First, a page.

Be careful with the $40 million in possible returns since it could be the part where you have analyst sell you a pipedream with a laptop that graphs all the mechanics as getting a good investment on their givebacks. It may be a lot closer to  a 'drunken promise in the dark.  The UAL mechanic has seen that sort of thing before.  Working men and women almost always get screwed with these financially brokered deals that usually blanket nothingness.  I'm sure the mechanics can decide if UA can be trusted on another financial deal.  BTW, the 4% 401K is like the IAM's new 4% deal at US AIRWAYS for fleet service and mechanics should not only demand but stick to getting a more equitable 401k.  And is there any language that will  prohibit Corporate officer bonus' or other raises? Alot of US AIRWAYS workers would love to have had language prohibiting officer bonus' without triggering raises, benefits for the rank and file. Until unions create a new paradigm they will continual to get the heck beat out of them. GM and the auto workers will be next.

At any rate, I hate it for the UAL mechanics who wanted a union that had balls and swtiched to AMFA, only to have the opportunity to vote for this enema.  What will be interesting is if the rank and file approves the very thing that seems contradictory to the words they have spoken.

Until working men and women stop a defeatest attitude  they will continual to lose everything.  One other thing, If I'm United and the mechanics roll over then I come back for more and 'get me som' mo.   

regards,

Tim Nelson, Interim Director, Allied Ground Workers
[post="271089"][/post]​

I agree thats Delles letter was poor, however it was nowhere near as poor as what the IAM and TWU told their members. I know thats not a good excuse.

Delle stated the obvious that the company held a gun to their heads.

What else is new?

But he failed to balance that with the obvious of what a Yes vote would mean-effectivly the end of every mechanics career. Sure there will still be mechanics out there, it just wont be a job worth having anymore.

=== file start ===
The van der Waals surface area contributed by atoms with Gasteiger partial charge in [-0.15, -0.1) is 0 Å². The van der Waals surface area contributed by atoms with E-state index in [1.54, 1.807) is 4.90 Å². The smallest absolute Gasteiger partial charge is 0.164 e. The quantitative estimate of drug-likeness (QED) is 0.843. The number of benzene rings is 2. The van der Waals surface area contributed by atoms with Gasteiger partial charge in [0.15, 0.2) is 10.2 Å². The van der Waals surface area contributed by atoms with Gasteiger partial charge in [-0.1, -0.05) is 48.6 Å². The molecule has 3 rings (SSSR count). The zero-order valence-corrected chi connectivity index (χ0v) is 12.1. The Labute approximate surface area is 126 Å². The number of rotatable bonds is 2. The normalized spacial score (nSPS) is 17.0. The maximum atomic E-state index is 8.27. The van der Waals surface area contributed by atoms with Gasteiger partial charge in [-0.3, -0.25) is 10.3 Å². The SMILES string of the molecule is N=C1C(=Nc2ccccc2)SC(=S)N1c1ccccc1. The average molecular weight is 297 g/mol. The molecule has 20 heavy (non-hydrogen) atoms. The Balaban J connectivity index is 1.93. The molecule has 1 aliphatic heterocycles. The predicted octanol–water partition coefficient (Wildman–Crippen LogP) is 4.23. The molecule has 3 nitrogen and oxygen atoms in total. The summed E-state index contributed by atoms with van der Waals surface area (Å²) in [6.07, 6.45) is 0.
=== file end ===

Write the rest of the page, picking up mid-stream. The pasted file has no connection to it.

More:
Delle failed to show his members that by voting Yes the cycle will continue and things will not get better but continue to get worse. AMFA was the one who brought mechanics wages up, and unfortunately its up to them to maintain them because we know that the IAM and TWU will not. A yes vote at UAL will be a major victory for the sellout unions. A NO vote leaves them with options.

If you vote YES it does not mean an end to concessions, in fact it guarantees they will continue. The TWU will once again lower the bar.

Delle failed to tell his members that the system is already at Max capacity and that if UAL stops flying due to a strike that there will be massive disruptions wherever UAL flies.

The cycle of concessions will continue until either there is a standoff or a major disruption to service. AS far as the airlines are concerned as long as we keep accepting concessions they will keep going for them.

If you vote NO, and do not strike what conditions will the company impose? Would they be much worse than what they are asking for now? And if they were then you could strike. However if you vote yes, then you are stuck in this downward spiral till at least 2009, possibly much longer. AS we have seen in the past, when we are in a position to make gains all of a sudden the government becomes very "hands on" and delays the process or issues PEBs.

As far as a decert goes I doubt there would be much support. If the members at UAL are unhappy with Delles performance they can recall him and if he doesnt step up then he may well face recall. You have to remember that the AMFA members at other carriers know whats at stake here and that if UAL gets the same TWU type concessions in, then they are next. So even if the members at UAL end up voting this in, a recall drive could start from any one of the other carriers where AMFA has members.

I'm sure Delle realizes that the contest at UAL is crucial. Will the profession be ruined without a shot fired? If the industry continues in its quest to "reset wages" without any disruption by mechanics then the blame will be focused on Delle for failing to lead. Should the mechanics at UAL accept this deal, in part because Delle offered no plan to resist and only cited the worst case outcome of rejection, Delle will likely no longer be in office to see the mechanics from AA join AMFA. In fact it could threaten the whole mission of the union to unite the mechanics. The margin of acceptance at AA for concessions was 700 votes out of over 10,000 cast. More than 700 have retired since. The majority of workers at AA are against the concessions and are looking to get to AMFA before the next contract. If AMFA fails to resist concessions at UAL then support for AMFA is likely to subside, they would not start supporting the TWU, they would simply give up on unionism. Instead of signing to cards to get AMFA they would sign them to get a vote then not vote at all so we end up with no union. Could we blame them?
 
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First question, who pays Tim Nelson's salary? I'm guessing it is not UA. Does the AGW pay his salary? If so, then he has nothing riding on a strike at UAL or any other airline because his salary is paid for by other peoples dues. It is easy to give advice when your house and lively hood is not riding on it.